With A Little Twist... - Posted by Sheik

Posted by rayrick on April 16, 1999 at 08:37:32:

As I see it, you’re looking for a buyer who could buy MOST houses on the market. You paying closing costs is nice, but it’s not that big a deal. Do you think you can find a buyer under these terms in, say, a couple of weeks? That’s the rub as I see it. Still, what do I know, it could work I suppose. Keep up posted if you try it.


With A Little Twist… - Posted by Sheik

Posted by Sheik on April 15, 1999 at 08:41:32:

I would appreciate some comments on the foll.

I am familiar with the simultaneous closing technique where the investor contracts the property at about 80% of FMV and sells the property for 100% FMV w/ owner financing. The investor will create a 1st mortgage for 80% of FMV, a 2nd for 10% of FMV and the new buyer comes in with 10% down payment. The investor will sell the 1st (most likely at a discount) and together with the down payment from the new buyer will cash out the original seller. The investor will hold the 2nd as income.

Nice technique, but it requires the investor to purchase the property for not more than about 83% of appraisal (if he/she wants some cash at closing). With my market being so hot, buying for 83% of FMV CONSISTENTLY is not easy.

Now for the twist…

With money so available…
Why not have your end buyer go through a local mortgage broker for financing! I have spoken to a local mortgage broker who can fund loans for buyers with as low as 580 FICO score and all they need is 3% down. By doing it this way I can contract to buy as high as 90% of FMV and still make a decent profit.


FMV ---- $100K
My purchase price — $90K
My sell price ---- $105K (The Mtg Broker said that it’s not a problem to up the price by 5%…the appraisal will usually come in at the sell price if it’s not outrageous)

Buyer puts 3% down and qualifies for a new mortgage. Potential profit - $15K minus administrative costs.

Even if I have to offer some seller concession to aid the buyer, I am still coming out way ahead. I will even be happy to get $2K-$3K at closing and hold a 2nd for income.
Stacking up a bunch of these 2nds can make quite a difference.

My goal is not to make a killing on every deal (which will probably come once every few months), but to create some kind of CONSISTENT albeit low profit business.

So what do you think…

Your comments are most appreciated


Re: With A Little Twist/lemon or lime… - Posted by Bud Branstetter

Posted by Bud Branstetter on April 16, 1999 at 11:51:09:


I have finally set aside some time to address your post. While this is only my opinion I believe it is a fundamental of successful investing. It is flexibility. Flexibility on the buy side is a fundamental also but your post was addressing the sell side.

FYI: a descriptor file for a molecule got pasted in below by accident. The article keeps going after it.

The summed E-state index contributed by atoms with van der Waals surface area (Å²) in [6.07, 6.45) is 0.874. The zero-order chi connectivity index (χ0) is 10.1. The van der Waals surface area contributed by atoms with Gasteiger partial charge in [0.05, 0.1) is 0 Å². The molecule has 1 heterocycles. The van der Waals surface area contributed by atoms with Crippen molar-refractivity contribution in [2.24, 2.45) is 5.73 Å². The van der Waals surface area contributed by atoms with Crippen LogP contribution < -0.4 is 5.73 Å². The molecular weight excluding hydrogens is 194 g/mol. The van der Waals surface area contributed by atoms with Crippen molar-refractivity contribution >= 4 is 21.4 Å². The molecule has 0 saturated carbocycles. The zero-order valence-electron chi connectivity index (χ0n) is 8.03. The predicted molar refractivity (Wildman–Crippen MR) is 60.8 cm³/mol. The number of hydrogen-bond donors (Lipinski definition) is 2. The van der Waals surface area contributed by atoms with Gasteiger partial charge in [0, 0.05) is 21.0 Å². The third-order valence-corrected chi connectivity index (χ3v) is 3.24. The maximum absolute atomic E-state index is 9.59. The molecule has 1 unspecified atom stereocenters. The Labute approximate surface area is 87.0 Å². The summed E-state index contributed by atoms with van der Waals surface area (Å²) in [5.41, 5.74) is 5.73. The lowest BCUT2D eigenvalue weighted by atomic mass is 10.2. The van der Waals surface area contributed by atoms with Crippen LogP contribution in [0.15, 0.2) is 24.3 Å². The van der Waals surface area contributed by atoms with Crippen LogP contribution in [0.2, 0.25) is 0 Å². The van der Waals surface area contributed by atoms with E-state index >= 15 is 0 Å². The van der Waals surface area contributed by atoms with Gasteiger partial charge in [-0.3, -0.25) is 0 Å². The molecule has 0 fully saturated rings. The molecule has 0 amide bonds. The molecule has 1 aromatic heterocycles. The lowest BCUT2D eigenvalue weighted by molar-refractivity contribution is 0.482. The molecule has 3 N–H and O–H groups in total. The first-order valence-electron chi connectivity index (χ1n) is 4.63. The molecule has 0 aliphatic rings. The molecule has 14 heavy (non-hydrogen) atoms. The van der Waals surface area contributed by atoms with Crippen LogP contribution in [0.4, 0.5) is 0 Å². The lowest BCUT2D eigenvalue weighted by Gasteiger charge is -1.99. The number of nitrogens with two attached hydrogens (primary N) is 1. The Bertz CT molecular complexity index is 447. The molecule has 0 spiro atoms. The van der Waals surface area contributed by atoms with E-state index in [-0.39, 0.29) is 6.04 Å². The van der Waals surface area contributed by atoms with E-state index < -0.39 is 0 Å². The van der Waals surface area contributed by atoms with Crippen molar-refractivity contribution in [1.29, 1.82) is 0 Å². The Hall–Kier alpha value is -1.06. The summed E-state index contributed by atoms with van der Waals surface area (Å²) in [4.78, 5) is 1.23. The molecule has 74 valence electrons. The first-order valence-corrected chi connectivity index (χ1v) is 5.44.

My goal is to first find someone that wants to buy the house. Then the question becomes how to finance their purchase.

My approach is to find out what monthly they can afford and what cash down they can come up with. At this point in the economy my “feel” is that only 20% can qualify for the FHA type loan, 60% need help, 10% need the use of owner financing and 10% I would not want even as a tenant. I recognize that the owner financing can get things done quicker in many circumstances with less hassle. The drawback is that it limits the cash to 80% plus down.

By having the mortgage broker review their application he can determine what type of loan they are likely to qualify for. It may only be an 80% loan. In those cases I feel I can make more by selling the note myself. More likely they can get an 85 to 95% loan. The mortgage broker can also determine what is needed to improve their credit so they there will be more cash to me. This is especially valuable on L/O where the ITV into the house may be 90% but little down.

It may be that they do not fit into the criteria that I would prefer. At that point it becomes an issue of should I retain them (or stall) as a back up contingent contract. One of my local investor friends just got the news back that the buyer could only get an 85% loan and that the mortgage company would want him to carry a 10% second. Since he has had unfavorable experiences with small seconds he is willing to wait for a more acceptable (qualified buyer). He believes there will be other buyers he also believes that he can save the Realtor’s commission plus get the additional cash. I don’t object to the small seconds as long as I can control the collection on both. But it is also a decision that is up to each investor.

Your area may be totally different but on rehabs the 80/20 rule is applicable. Invest in the price range where 80% of the inventory is available. Last night the local hard money lender said that was 40-60K. As you go higher the supply becomes smaller and the buyers more demanding. There are numerous buyers in these areas that may not have 580 FICO scores but can still become a homeowner.